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Upper limb overload: tendinopathy

If I had a dollar for every time I heard a patient say “I didn’t realise how much I use my hands”….I would have a lot of dollars! For this reason, one of the most common conditions I see as an upper limb Physiotherapist is tendinopathy (often referred to as overuse injuries, tendinitis or in old terms RSI!).

What is tendinopathy?

Tendinopathy is the generic term to describe all tendon pathology injuries. In the upper limb we tend to see two types:

Tendinosis (degeneration)- It was often thought that all tendon problems were due to inflammation but research has found it is rather due to ‘wear and tear’ of tendons as a result of ageing, microtrauma or repetitive stress (overload).

Tenosynovitis (itis= inflammation)- this occurs in certain tendons that are surrounded by a sheath. The sheath acts like a tunnel for the tendons to pass through to protect them and allow movement without getting stuck. This is especially important at the wrist where many tendons have to pass through such a small space.

It is possible to have both tenosynovitis and tendinosis, especially if the injury has been present for a while.

Common upper limb tendinopathies

  • Tennis elbow
  • Golfers elbow
  • ECU tendinopathy
  • De Quervain’s (tenosynovitis)
  • Trigger finger (tenosynovitis)

What causes Tendinopathy?

Tendinopathy is often caused by overloading the tendon. It often comes on gradually with patients reporting a change in activity levels such as a really busy period at work, more frequent or intense training for athletes or musicians or taking up a new hobby like knitting or gardening. The amount of activity which will cause tendinopathy is different for everyone; a manual worker who uses their hands everyday would take a higher load than a someone with low load demands.

How do we treat Tendinopathy?

Often the first step in treatment of tendinopathy is to ‘offload’ the tendons; a balance between resting them enough to allow your pain to settle but not too much to make them even weaker! In reality this is a very tricky thing to do. It is at this stage that most people realise your hands are used for most day to day activities… using your phone, making breakfast, using your phone, driving, using your phone, opening doors, typing, using your phone, lifting, squeezing, gripping…I’m sure you get the gist!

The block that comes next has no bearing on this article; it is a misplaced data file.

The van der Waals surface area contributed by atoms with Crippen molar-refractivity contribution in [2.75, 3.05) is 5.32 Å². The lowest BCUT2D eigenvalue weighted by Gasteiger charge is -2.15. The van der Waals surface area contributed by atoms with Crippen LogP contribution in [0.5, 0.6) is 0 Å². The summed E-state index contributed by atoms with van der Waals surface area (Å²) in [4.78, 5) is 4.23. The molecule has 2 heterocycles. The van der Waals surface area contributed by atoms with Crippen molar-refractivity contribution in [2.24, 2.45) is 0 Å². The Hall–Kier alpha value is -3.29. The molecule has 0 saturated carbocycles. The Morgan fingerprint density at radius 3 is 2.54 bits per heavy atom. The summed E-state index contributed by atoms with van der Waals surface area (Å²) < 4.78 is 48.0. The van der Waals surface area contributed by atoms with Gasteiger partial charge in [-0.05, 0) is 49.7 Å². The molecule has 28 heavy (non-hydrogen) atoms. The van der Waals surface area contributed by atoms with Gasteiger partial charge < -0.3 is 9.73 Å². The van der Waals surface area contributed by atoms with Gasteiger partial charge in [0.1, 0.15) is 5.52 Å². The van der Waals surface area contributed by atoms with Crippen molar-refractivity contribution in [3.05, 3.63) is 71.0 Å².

Specific splints can be a helpful way of ‘offloading’ your injured tendons to allow them to settle, whilst allowing you to continue on with your day to day activities as much as possible.

Specific exercises are important to help strengthen and build the load tolerance of your tendons to a point you can get back to doing everything you need to without flare ups. This has to be done gradually as tendons do not like change so we essentially have to ‘trick’ them by increasing load in small increments.

Activity modifications/ergonomic changes:
Your Physio/hand therapist can help you identify any activities that may be contributing to your tendinopathy and work out ways to avoid this. This can include computer set up and posture, addressing sporting equipment, technique and training loads, or simply changing the way you lift items in the kitchen.

Soft tissue release:
Techniques such as massage and dry needling can be helpful to address tight muscles associated with tendinopathy. People with a wrist tendinopathy are often surprised to find the muscles of their forearm to be quite sore! 

Injections and surgery:
In some cases of tenosynovitis, a Cortisone injection may also be prescribed by your doctor to help settle your pain and inflammation. If splinting, exercises and injections fail to resolve the problem, sometimes surgery is required. Shockwave therapy is being used more in the treatment of tendinopathy and further research is being undertaken to prove the clinical effectiveness. This is often considered for patients not responding to load management and exercises.


Kaux et al. Current opinions on tendinopathy. J Sports Sci Med. 2011 Jun; 10(2): 238–253.
Sartorio et al. Conservative treatments of tendinopathies of upper limbs in occupational health: A literature review. Med Lav. 2016 Mar 24;107(2):112-28.

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